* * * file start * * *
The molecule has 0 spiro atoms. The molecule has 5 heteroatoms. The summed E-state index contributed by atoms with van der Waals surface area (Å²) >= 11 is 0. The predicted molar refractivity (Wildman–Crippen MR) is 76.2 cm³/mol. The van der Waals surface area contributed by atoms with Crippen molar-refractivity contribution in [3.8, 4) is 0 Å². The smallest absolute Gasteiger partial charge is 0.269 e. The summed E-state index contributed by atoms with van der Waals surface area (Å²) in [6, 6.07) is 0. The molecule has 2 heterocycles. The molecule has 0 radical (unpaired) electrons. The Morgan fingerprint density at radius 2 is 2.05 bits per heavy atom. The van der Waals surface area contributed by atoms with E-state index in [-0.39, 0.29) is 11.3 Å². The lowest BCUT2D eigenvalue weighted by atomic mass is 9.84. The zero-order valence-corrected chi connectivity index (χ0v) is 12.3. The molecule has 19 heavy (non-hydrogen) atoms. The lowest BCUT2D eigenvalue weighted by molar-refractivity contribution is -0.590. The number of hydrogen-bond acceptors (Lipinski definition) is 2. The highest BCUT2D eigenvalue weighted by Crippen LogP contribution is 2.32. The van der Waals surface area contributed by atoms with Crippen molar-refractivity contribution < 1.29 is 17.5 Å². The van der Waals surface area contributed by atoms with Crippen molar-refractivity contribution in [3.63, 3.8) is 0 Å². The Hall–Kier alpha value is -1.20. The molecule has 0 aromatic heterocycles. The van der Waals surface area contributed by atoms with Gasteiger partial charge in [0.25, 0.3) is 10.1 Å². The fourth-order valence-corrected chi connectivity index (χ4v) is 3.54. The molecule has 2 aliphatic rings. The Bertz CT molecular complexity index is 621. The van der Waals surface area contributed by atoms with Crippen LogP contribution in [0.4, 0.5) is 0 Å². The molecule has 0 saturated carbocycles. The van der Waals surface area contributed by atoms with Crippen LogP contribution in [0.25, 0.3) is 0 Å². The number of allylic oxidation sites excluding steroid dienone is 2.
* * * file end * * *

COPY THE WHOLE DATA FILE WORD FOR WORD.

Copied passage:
The molecule has 0 spiro atoms. The molecule has 5 heteroatoms. The summed E-state index contributed by atoms with van der Waals surface area (Å²) >= 11 is 0. The predicted molar refractivity (Wildman–Crippen MR) is 76.2 cm³/mol. The van der Waals surface area contributed by atoms with Crippen molar-refractivity contribution in [3.8, 4) is 0 Å². The smallest absolute Gasteiger partial charge is 0.269 e. The summed E-state index contributed by atoms with van der Waals surface area (Å²) in [6, 6.07) is 0. The molecule has 2 heterocycles. The molecule has 0 radical (unpaired) electrons. The Morgan fingerprint density at radius 2 is 2.05 bits per heavy atom. The van der Waals surface area contributed by atoms with E-state index in [-0.39, 0.29) is 11.3 Å². The lowest BCUT2D eigenvalue weighted by atomic mass is 9.84. The zero-order valence-corrected chi connectivity index (χ0v) is 12.3. The molecule has 19 heavy (non-hydrogen) atoms. The lowest BCUT2D eigenvalue weighted by molar-refractivity contribution is -0.590. The number of hydrogen-bond acceptors (Lipinski definition) is 2. The highest BCUT2D eigenvalue weighted by Crippen LogP contribution is 2.32. The van der Waals surface area contributed by atoms with Crippen molar-refractivity contribution < 1.29 is 17.5 Å². The van der Waals surface area contributed by atoms with Crippen molar-refractivity contribution in [3.63, 3.8) is 0 Å². The Hall–Kier alpha value is -1.20. The molecule has 0 aromatic heterocycles. The van der Waals surface area contributed by atoms with Gasteiger partial charge in [0.25, 0.3) is 10.1 Å². The fourth-order valence-corrected chi connectivity index (χ4v) is 3.54. The molecule has 2 aliphatic rings. The Bertz CT molecular complexity index is 621. The van der Waals surface area contributed by atoms with Crippen LogP contribution in [0.4, 0.5) is 0 Å². The molecule has 0 saturated carbocycles. The van der Waals surface area contributed by atoms with Crippen LogP contribution in [0.25, 0.3) is 0 Å². The number of allylic oxidation sites excluding steroid dienone is 2.